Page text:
Among Catholics overall, Biden — himself a Catholic — fought Trump to a stalemate

Study: Trump expanded evangelical support in 2020, but Biden gained with other white Christians

by: Jack Jenkins

WASHINGTON, July 2, 2021 (RNS) — A new survey reports former President Donald Trump expanded his robust support among white evangelicals in the 2020 election, but President Joe Biden won in part by making significant gains among Catholics and non-evangelical Protestants.

That’s according to Pew Research’s new “Behind Biden’s 2020 Victory” study unveiled on Wednesday (June 30). The findings, based on a survey of people confirmed by public records to have voted in 2020, showed that Trump was supported by 84% of white evangelicals in 2020, an increase of 7 percentage points over the 77% of white evangelicals who voted for him in 2016.

Trump, who launched his “Evangelicals for Trump” initiative in January 2020 at a mostly Spanish-speaking church in Florida, also slightly increased his support among Protestant Christians overall, expanding his margin from 56% in 2016 to 59% last year.

But there is evidence Biden, who also ran an expansive faith outreach program during his campaign, chipped away at Trump’s religious coalition by making up ground with other faith groups.

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Among Catholics overall, Biden — himself a Catholic — fought Trump to a stalemate. After Catholics backed Trump (52%) over Hillary Clinton (44%) in 2016, Biden managed to reduce the spread to a statistical tie, with 49% supporting him compared to 50% who said they voted for Trump.

Pew did not provide data to compare Hispanic Catholic votes in 2016 to 2020, but there are indications Biden courted favor among his fellow white Catholics — a powerful voting bloc in Rust Belt swing states. Whereas 31% said they voted for Clinton in 2016, 42% cast their ballots for Biden in 2020. Trump won the demographic in both elections (64% in 2016 and 57% in 2020), but a shift toward Biden cut the former president’s winning margin with the group by more than half.

There was also a notable — albeit less dramatic — movement among white, non-evangelical Protestants. Only 37% of the group supported Clinton in 2016, with Trump securing 57% of their vote that year. Trump won the same percentage last November, but Biden managed to convince 43% of the group to back his campaign.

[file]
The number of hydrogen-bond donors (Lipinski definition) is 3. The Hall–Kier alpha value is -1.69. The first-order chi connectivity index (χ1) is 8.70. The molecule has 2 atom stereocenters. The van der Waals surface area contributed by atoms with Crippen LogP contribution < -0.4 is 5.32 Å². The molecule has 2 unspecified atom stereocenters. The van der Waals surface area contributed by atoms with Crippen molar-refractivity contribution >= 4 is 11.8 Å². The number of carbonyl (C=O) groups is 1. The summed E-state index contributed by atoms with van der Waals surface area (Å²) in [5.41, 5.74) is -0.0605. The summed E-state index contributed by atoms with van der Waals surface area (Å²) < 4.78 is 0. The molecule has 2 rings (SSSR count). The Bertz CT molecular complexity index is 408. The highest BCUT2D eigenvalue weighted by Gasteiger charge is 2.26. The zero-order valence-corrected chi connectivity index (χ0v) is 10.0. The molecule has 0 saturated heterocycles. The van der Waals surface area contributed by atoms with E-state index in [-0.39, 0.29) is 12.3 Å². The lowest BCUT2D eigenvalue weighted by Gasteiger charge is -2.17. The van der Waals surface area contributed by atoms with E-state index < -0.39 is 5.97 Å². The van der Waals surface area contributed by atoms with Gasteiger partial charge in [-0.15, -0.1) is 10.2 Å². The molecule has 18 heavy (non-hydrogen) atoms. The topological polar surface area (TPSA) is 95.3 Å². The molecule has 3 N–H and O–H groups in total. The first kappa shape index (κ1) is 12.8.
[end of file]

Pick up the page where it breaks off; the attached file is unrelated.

The shifts echo longstanding warnings from scholars and activists who pointed to cracks in Trump’s support among white Catholics and white non-evangelical Protestants as early as May 2019. At the time, experts noted Trump’s favorability ratings were far more elastic with those groups than among white evangelicals, a reliable base for him even amid various scandals.

Pew’s findings may also vindicate Democratic strategists who insisted on robust faith outreach efforts in the 2020 campaign. In addition to working to compile endorsements from faith leaders and dedicating an entire section of the 2020 Democratic National Convention to a discussion of his faith, Biden repeatedly invoked his Catholicism while on the campaign trail and spoke at various religious gatherings. In addition, both the DNC and the Biden campaign produced ads for television and digital platforms targeted at Catholic voters.

RELATED: Biden campaign launches a trio of new faith ads targeted at evangelical and Catholic voters

Biden also organized aggressive outreach to Black Protestants throughout his campaign and secured support from 91% of the demographic by Election Day in 2020, according to Pew. The reports did not provide 2016 data on the group for comparison.

Researchers noted Biden also expanded Democratic support among a rapidly expanding subset of the American religious landscape: people who claim no religious affiliation whatsoever.

The group has long skewed heavily liberal, with Clinton winning 65% of their votes compared to Trump’s 24% in 2016. Trump fared slightly better with the group last year (26%), but Biden boasted 71%, drawing on heavy support from subsets such as atheists (87%) and agnostics (84%).

However, Trump appears to have made unexpected gains with another unaffiliated subset — namely, people who answer questions about religious affiliation by selecting “nothing in particular.” Biden won the same percentage of the group as Clinton (61%), but Trump increased his support from 27% in 2016 to 35% in 2020.


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